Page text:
Those who have taken it upon themselves to be the permanent caretakers of the Palestinian cause have found, in the abysmal condition of the economies of the West Bank and Gaza, their latest mission. The U.N., the World Bank, and a new British government report are all in agreement that a major obstacle to peace is the Palestinian economy, and the major obstacle to its improvement is, of course, Israeli security measures.
The saviors of Palestine never wish to deal with the behavior of the Palestinians themselves; thus, they have come forward with a set of economic development proposals that predictably avoid addressing the central problem with the Palestinian economy: Palestinian terrorism. Last week, the British government released a much-anticipated report that had been commissioned by Gordon Brown in 2005. It proposes five “building blocks,” the third of which states that “the right balance must be struck between short-term security and allowing movement and access,” and goes on to argue that Palestinian economic development will increase Israel’s security. Yet who, exactly, is going to decide for Israel the “right balance” between its own security and Palestinian freedom of movement? If the authors of the British study had their way, this “right balance” would involve many more buses and restaurants blowing up in Tel Aviv. Thankfully, however, the British do not set Israeli security policy, so their nattering on about it is almost totally irrelevant. The rest of the British study, a full version of which is available here, is a similarly unimpressive recitation of platitudes.
The just-released World Bank report stipulates three “preconditions for growth” for the Palestinian economy: “(1) a drastic improvement in the security environment; (2) dismantling restrictions on the movement of Palestinian people and goods; and (3) clear progress on Palestinian reform and institution-building.” The authors seem unaware that preconditions (1) and (2) are at war with each other: any serious fulfillment of point two will have the immediate consequence of undermining any progress on point one.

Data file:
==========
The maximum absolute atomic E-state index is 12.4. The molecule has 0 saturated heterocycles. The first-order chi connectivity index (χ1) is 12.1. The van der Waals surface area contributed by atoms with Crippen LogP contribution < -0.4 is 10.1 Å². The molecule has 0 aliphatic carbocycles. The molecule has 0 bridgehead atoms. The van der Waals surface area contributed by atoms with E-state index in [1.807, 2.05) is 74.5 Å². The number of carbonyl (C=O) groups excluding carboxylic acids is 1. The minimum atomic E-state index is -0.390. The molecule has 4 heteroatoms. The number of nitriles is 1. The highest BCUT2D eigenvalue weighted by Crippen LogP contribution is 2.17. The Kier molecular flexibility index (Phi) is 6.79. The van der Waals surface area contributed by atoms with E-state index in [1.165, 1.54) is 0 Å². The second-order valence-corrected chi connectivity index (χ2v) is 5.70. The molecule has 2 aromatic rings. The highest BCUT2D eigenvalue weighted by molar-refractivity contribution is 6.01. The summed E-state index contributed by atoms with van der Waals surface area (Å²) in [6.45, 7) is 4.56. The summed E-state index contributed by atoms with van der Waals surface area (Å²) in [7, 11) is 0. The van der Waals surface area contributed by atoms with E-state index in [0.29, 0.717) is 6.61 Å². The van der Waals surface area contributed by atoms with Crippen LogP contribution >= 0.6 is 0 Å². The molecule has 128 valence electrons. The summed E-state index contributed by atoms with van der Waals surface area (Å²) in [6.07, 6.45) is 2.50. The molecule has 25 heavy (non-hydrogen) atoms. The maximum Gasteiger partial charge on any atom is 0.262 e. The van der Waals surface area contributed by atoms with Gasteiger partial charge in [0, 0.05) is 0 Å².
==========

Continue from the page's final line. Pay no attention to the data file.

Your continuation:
The World Bank report details how terribly the Palestinians have damaged themselves. Since the start of the terror war in 1999, per capita GDP has shrunk by one-third; “GDP is being increasingly driven by government and private consumption from remittances and donor aid, while investment has fallen to exceedingly low levels”; public sector employment has increased by 60 percent, as “workers have been hired as part of a trend to bolster political support”; already-low private investment decreased by over 15 percent between 2005 and 2006; and on, through a litany of indicators of economic decrepitude.
Amazingly, the World Bank also says: “The main challenge for Palestinian economic recovery remains the comprehensive restrictions on movement and access imposed by GoI [the Government of Israel]…that combine to stunt Palestinian economic growth.” A more accurate way to formulate that statement would be: “The main challenge for Palestinian economic recovery remains the ongoing support for terrorism against Israel, which cause comprehensive restrictions on movement and access to be imposed by GoI.” But never mind.
This is how these kinds of things always seem to go. The same people who lobby on behalf of the Palestinians are unfortunately those who tend not to take the Israeli commitment to its own security very seriously. These are people who, in theory, would be well-suited to deliver the message to the Palestinians that any hopes they have for economic or political development are forever doomed so long as their terror war against Israel continues.
My own humble recommendation to the many advocates for Palestine is to insist that a Palestinian rejection of terrorism be a precondition for aid. I realize this is an unrealistic proposal, but so be it—nothing the British government or World Bank is proposing is any more realistic. It’s worth mentioning that, after the Six Day War, when the dark night of Israeli occupation descended on the Palestinians, but before the start of the first Intifada, the GNP of the West Bank grew, from 1968 to 1980, at an average rate of 12 percent per year, and the per capita GNP increased by 10 percent. I wonder if the people who write about the Palestinian economy today know that?